On the basis of the foregoing, Plaintiff's claims against Edwards and Collins are barred as a matter of law. The Court further FINDS that granting Plaintiff leave to amend his claims against Edwards and Collins would be futile. See Flowers v. First Hawaiian Bank, 295 F.3d 966, 976 (9th Cir. 2002) ("A district court . . . does not abuse its discretion in denying leave to amend where amendment would be futile."). The claims against Edwards and Collins are DISMISSED WITH PREJUDICE.

III. Claims Against State Defendants

All of Plaintiff's claims against the State Defendants are barred by the doctrine of judicial immunity. "Few doctrines were more solidly established at common law than the immunity of judges from liability for damages for acts committed within their judicial jurisdiction." Pierson v. Ray, 386 U.S. 547, 553-4 (1967). Judicial immunity "is an immunity from suit, not just from the ultimate assessment of damage . . . [and] is not overcome by allegations of bad faith or malice. . . ." Mireless v. Waco, 502 U.S. 9, 11 (1991).

The doctrine of absolute judicial immunity is based on the policy that "judges should be at liberty to exercise their functions with independence and without fear of consequences." Pierson v. Ray, 386 U.S. 547, 554, 87 S. Ct. 1213, 18 L. Ed. 2d 288 (1967) (applying judicial immunity to § 1983 action). As the United States Supreme Court explained in the case of Forester v. White: If judges were personally liable for erroneous decisions, the resulting avalanche of suits, most of them frivolous, but vexatious, would provide powerful incentives for judges to avoid rendering decisions likely to provoke such suits. The resulting timidity would be hard to detect or control and would manifestly detract them from independent and impartial adjudication. Forester v. White, 484 U.S. 219, 226-27, 108 S. Ct. 538, 98 L. Ed. 2d 555 (1988).

Judicial immunity is an immunity from suit, not just from ultimate assessment of damages. Mireles v. Waco, 502 U.S. 9, 11, 112 S. Ct. 286, 116 L. Ed. 2d 9 (1991). "Accordingly, judicial immunity is not overcome by allegations of bad faith or malice, the existence of which ordinarily cannot be resolved without engaging in discovery and eventual trial." Id. Judicial immunity applies "however erroneous the act may have been, and however injurious in its consequences it may have proved to the plaintiff." Moore v. Brewster, 96 F.3d 1240, 1243-44 (9th Cir. 1996) (superceded by statute on other grounds). "Grave procedural errors or acts in excess of judicial authority do not deprive a judge of this immunity." Id. (quoting Schucker v. Rockwood, 846 F.2d 1202, 1204 (9th Cir. 1988), cert. denied, 488 U.S. 995, 109 S. Ct. 561, 102 L. Ed. 2d 587 (1988)). Even if the judges acted incorrectly, with improper motive, or as part of a conspiracy, they are immune from suit for acts performed pursuant to their official functions. "[J]udges of courts of superior or general jurisdiction are not liable to civil actions for their judicial acts, even when such acts are in excess of their jurisdiction, and are alleged to have been done maliciously or corruptly." Stump v. Sparkman, 435 U.S. 349, 355, 356-57, 98 S. Ct. 1099, 55 L. Ed. 2d 331 (1978) (citation omitted); Pierson, 386 U.S. at 554 ("[I]mmunity applies even when the judge is accused of acting maliciously and corruptly").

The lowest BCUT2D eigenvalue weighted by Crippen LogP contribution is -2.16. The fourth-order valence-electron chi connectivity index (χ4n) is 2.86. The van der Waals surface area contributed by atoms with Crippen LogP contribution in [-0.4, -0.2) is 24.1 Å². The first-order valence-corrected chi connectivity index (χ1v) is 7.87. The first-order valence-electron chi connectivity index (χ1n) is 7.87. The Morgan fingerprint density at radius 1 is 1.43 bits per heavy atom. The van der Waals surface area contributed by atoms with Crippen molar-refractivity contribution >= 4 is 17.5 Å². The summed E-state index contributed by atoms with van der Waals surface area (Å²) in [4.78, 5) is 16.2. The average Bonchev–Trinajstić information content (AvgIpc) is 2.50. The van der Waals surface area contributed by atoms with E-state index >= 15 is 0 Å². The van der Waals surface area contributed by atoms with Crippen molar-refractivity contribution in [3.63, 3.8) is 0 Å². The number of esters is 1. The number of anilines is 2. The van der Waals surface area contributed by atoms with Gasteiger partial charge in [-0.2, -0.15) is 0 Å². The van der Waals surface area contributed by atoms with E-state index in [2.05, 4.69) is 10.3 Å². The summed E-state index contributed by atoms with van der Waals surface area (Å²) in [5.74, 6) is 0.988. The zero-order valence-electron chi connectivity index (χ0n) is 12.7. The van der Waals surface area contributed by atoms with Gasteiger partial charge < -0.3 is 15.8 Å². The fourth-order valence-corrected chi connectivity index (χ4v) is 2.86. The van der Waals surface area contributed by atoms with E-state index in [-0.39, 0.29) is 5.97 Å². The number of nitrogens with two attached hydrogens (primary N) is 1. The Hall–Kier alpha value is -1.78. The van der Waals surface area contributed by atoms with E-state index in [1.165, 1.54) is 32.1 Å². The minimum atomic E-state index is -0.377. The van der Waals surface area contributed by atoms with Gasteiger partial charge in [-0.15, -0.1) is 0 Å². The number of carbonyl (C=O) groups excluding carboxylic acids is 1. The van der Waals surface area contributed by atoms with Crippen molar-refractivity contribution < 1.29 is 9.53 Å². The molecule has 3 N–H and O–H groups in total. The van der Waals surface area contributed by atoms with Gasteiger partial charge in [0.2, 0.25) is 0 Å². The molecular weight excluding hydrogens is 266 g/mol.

Two limitations on the doctrine of judicial immunity exist.

First, Judges are absolutely immune from civil liability for actions taken in their official capacities, unless committed in the complete absence of all jurisdiction. Mireles, 502 U.S. at 11-12; Stump, 435 U.S. at 360; Pierson, 386 U.S. at 554.

Second, only judicial acts are protected by absolute judicial immunity. Mireles, 502 U.S. at 12. The United States Supreme Court in Stump explained that "whether an act by a judge is a 'judicial' one relate[s] to the nature of the act itself, i.e., whether it is a function normally performed by a judge, and to the expectations of the parties, i.e., whether they dealt with the judge in his judicial capacity." Stump, 435 U.S. at 362; see also Forrester, 484 U.S. at 227-229.

Sakuma v. Assoc. of Condo. Owners of Tropics at Waikele ex rel. its Bd. of Dirs., Civil No. 08-00502 HG/KSC, 2009 WL 89119, at *3-4 (D. Hawai'i Jan. 13, 2009). The allegations here relate solely to judicial acts taken by the judges in their official capacities, and were not committed in the complete absence of jurisdiction.

On the basis of the foregoing, Plaintiff's claims against the State Defendants are barred by the doctrine of judicial immunity. The Court further FINDS that granting Plaintiff leave to amend his claims against the State Defendants would be futile; that is, the deficiencies identified above cannot be cured by amendment. See Flowers, 295 F.3d at 976; Tripati v. First Nat'l Bank & Trust, 821 F.2d 1368, 1370 (9th Cir. 1987) (stating that pro se plaintiffs must be given an opportunity to amend their complaint unless it is absolutely clear that the deficiencies of the complaint could not be cured by amendment). The claims against the State Defendants are DISMISSED WITH PREJUDICE.


On the basis of the foregoing, Plaintiff's Complaint, filed February 21, 2012, is HEREBY DISMISSED WITH PREJUDICE, and Plaintiff's Application to Proceed In Forma Pauperis and Affidavit, and Plaintiff's Petition for Injunctive Relief & Declaratory Judgment, also filed February 21, 2012, are HEREBY DENIED AS MOOT. The Clerk of Court is directed to (1) serve the present Order on Attorney Thomas Collins and on Hawai'i State Attorney General David Louie, who in turn are asked to notify the respective named Defendants whom they represent or have represented that this Order has been entered, and (2) close this case.


Leslie E. Kobayashi


CIVIL NO. 12-00103 LEK-BMK;